How did you decide which skills to introduce to readers?
To choose which kitchen skills to represent in this recipe book, I looked at the skills the students were learning in the photographs I had already taken. These skills arose organically from presenting the kids with tasks at different ability levels and watching which kids (at particular ages) were able to accomplish certain tasks. Just through the act of trying to make a variety of recipes, we were able to see which abilities the kids needed to develop in order to contribute meaningfully to preparing a variety of recipes.
How did you decide which recipes to include in this book? Are these recipes you make often?
About 80% of the recipes were chosen because they were part of our food camp curriculum. The other 20% are recipes we make at home frequently that I felt were simple and healthy and helped to add more balance to the book. I wanted a mix of single-ingredient snacks, several-ingredient meals and a few, more complex meal combinations (such as chicken salad and spring rolls).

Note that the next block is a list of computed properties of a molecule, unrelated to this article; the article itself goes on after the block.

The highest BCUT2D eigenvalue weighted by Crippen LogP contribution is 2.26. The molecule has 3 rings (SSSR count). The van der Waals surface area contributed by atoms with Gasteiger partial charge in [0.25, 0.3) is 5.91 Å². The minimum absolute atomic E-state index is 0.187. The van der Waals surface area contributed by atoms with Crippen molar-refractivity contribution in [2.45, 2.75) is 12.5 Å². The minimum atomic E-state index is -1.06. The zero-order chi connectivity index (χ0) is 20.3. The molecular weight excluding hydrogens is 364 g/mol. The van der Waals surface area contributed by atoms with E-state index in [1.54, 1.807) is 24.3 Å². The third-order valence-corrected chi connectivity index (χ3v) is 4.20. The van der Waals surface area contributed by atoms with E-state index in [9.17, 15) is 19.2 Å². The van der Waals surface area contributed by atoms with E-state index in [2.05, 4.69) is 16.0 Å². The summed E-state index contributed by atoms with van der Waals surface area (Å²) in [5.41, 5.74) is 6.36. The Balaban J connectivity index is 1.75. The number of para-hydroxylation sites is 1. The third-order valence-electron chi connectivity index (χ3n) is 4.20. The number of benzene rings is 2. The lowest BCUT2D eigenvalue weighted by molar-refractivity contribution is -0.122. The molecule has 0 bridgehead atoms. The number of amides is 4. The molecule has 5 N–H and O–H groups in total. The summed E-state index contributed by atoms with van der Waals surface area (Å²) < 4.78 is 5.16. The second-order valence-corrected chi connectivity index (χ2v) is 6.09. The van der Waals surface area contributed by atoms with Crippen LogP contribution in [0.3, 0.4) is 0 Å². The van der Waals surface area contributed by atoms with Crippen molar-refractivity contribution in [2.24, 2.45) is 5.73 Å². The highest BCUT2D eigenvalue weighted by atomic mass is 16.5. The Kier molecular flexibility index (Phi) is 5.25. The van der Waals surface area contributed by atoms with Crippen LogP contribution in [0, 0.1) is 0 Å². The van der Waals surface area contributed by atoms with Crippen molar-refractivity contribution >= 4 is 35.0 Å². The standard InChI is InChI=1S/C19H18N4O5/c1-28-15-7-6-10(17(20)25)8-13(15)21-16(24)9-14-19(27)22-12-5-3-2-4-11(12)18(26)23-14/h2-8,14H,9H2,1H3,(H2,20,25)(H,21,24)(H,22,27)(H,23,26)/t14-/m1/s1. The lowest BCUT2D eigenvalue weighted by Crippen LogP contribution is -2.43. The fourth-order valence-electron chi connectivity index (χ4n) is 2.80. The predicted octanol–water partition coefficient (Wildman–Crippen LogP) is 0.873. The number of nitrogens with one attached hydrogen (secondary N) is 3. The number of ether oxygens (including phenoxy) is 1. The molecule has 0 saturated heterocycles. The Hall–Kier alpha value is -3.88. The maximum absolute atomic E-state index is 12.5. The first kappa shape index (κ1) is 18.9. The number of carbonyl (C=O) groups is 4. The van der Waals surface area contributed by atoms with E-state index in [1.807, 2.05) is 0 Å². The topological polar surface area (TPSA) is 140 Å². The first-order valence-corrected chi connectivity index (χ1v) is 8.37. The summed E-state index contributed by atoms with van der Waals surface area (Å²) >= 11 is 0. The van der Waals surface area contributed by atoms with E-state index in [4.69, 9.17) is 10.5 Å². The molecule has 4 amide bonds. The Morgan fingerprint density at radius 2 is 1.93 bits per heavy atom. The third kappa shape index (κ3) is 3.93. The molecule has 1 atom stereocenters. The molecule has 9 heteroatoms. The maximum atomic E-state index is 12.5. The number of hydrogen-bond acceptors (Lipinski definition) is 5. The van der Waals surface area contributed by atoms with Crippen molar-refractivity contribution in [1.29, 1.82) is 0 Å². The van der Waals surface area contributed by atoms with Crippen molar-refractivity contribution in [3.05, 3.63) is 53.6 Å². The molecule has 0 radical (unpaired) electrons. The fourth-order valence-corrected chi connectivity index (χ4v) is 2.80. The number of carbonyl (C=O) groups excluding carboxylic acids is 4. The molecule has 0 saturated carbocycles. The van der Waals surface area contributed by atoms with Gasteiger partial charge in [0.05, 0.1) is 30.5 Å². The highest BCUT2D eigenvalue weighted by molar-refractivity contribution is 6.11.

Do you have plans to write another book?
Yes! I already wrote the Tiny Chef Kitchen: Getting Started Guide ebook to help parents take simple steps toward involving their kids in the kitchen. I’m planning to write another recipe book this summer, after our next food camp!
Your blog posts show fun and interesting ways to get your son involved in food preparation. Does he have a favorite task while helping in the kitchen?
Our Tiny Chef loves eating avocado with a spoon, so I’d say scooping is his current favorite thing to do. He also loves to cut watermelon slices into tiny pieces, either with a fork or dull butter knife. He’s learning how to put one hand on top of the knife to safely keep his fingers away from the blade, and loves to remind everyone to keep their fingers safe!
With my daughter’s early interest in cooking, we will definitely be using the advice and recipes in this book! I’m excited to watch while my daughter’s love of cooking and her interest in food blossom with the strategies Dr. Becherer outlines. If you are interested in teaching kids to cook, this is a great resource for parents to have!.